Chips inside a package ought to talk wirelessly, eliminating costly wired links engineers are crafting for 3D stacks. ThruChip Communications has an inductive coupling link it says could save 40% of the costs of through-silicon vias (TSVs) now in development.
The technology-licensing startup recently hired Dave Ditzel as its chief executive. The veteran microprocessor designer says the technology pioneered by Professor Tadahiro Kuroda of Keio University in Japan has potential for broad impact, especially for stacks of DRAM and flash chips.
Kuroda is "one of the most famous circuit-design professors in the world, and I've kept in touch with him over the years as a consultant and hired his students," said Ditzel who led CPU design teams at Intel, startup Transmeta, and the former Sun Microsystems.
A growing group of companies is developing so-called 2.5D stacks that lay dies side-by-side, connected through wired links on a silicon interposer beneath them. Engineers are working on the next big leap, drilling tiny TSVs through dies stacked vertically, but so far the technique is mainly in a prototype phase, hampered by issues of cost and complexity.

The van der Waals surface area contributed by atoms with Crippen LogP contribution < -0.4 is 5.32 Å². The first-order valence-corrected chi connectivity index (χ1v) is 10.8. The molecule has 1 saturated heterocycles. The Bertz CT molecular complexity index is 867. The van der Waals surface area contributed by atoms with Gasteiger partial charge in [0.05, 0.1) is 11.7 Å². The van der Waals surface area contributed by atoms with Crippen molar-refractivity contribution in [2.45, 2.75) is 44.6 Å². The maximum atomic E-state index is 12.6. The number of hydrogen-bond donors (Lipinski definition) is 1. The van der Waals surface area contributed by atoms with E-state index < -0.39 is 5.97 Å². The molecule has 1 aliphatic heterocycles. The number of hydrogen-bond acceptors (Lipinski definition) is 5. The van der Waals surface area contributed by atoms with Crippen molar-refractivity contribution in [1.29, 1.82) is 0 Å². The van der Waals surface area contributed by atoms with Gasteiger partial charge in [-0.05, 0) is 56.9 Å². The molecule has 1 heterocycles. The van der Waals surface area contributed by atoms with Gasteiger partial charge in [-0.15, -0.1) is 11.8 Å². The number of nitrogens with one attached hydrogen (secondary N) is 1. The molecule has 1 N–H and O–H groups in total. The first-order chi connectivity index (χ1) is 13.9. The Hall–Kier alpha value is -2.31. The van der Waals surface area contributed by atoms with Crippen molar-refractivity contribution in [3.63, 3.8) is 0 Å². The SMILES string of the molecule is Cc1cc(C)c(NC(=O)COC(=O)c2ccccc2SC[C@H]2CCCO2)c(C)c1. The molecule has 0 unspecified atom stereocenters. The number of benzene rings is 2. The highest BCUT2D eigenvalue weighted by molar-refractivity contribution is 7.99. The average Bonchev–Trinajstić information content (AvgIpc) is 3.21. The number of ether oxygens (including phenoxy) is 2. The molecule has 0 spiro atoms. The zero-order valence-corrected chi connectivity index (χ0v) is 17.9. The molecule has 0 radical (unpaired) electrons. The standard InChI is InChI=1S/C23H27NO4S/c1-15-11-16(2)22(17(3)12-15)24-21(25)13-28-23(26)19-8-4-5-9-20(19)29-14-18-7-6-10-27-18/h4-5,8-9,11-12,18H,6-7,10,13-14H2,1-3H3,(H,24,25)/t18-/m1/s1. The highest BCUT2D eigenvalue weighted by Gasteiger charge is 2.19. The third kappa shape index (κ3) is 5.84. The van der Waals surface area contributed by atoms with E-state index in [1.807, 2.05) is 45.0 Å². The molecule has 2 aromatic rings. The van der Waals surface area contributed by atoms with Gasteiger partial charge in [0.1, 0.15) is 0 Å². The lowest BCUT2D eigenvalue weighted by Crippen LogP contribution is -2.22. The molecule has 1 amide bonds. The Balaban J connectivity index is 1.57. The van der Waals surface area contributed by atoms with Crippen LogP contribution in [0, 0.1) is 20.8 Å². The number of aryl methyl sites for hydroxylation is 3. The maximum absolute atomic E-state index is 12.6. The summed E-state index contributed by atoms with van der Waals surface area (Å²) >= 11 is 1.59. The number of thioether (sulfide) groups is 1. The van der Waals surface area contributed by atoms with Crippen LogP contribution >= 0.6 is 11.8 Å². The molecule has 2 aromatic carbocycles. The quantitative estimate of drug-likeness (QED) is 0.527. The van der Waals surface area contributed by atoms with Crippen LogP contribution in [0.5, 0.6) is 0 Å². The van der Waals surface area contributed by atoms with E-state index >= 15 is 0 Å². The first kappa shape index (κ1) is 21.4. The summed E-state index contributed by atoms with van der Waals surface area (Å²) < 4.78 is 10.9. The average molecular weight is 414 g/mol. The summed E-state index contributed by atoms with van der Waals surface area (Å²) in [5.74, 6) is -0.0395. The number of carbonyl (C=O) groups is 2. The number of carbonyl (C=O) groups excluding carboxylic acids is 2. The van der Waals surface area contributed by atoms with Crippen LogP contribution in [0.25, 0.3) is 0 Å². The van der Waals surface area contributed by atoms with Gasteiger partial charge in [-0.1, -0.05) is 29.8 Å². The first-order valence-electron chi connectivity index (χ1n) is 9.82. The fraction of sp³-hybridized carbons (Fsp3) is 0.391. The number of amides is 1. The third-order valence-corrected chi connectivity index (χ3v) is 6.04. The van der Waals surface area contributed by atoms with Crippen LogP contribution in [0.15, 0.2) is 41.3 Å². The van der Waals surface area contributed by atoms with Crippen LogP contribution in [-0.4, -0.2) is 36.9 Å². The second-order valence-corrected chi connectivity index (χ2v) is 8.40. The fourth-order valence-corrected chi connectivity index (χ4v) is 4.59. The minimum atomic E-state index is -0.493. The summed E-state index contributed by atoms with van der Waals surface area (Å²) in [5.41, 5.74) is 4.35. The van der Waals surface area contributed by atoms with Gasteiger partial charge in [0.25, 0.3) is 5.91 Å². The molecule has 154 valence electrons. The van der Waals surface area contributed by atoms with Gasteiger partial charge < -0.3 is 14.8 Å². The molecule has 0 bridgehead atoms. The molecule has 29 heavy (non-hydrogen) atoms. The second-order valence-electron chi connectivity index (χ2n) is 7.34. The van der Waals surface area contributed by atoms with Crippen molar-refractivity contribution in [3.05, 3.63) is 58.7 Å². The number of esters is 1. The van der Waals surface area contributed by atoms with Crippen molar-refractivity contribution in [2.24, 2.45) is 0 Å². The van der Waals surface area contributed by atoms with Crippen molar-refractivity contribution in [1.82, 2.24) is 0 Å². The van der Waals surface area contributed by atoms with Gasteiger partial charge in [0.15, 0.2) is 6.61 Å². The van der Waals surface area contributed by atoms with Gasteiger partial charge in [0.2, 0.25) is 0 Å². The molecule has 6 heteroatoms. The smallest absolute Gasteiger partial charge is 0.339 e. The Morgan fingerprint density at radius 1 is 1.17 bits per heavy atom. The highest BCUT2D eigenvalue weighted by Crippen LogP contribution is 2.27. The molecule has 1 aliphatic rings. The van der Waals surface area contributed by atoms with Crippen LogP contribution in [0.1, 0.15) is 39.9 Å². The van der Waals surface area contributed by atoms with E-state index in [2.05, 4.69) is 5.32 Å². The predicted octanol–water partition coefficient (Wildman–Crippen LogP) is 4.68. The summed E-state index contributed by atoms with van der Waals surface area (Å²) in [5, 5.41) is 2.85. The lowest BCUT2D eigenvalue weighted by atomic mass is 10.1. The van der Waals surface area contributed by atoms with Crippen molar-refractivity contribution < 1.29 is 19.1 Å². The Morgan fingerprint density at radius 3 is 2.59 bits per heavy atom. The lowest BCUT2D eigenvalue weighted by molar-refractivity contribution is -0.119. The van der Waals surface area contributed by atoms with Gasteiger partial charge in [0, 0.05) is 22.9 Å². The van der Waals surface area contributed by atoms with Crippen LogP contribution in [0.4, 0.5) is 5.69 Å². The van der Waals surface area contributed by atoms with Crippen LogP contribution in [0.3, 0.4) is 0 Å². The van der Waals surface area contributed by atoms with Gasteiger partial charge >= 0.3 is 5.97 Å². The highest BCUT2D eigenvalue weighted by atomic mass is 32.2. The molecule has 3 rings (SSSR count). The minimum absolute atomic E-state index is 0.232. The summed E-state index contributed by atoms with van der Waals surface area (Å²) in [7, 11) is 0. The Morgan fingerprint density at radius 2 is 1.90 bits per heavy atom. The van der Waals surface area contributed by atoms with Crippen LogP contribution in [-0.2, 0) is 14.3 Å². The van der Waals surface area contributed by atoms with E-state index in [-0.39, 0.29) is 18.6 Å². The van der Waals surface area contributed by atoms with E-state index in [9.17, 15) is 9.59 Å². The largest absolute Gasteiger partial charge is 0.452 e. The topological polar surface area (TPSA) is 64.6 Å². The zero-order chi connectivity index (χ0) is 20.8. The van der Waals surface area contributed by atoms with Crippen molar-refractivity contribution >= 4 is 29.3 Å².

ThruChip's wireless approach is simpler, uses less power, and is cheaper than using TSVs, says Ditzel who joined the company in December. He aims to hire a Silicon Valley support team to help companies design the coupling coils in their chips.
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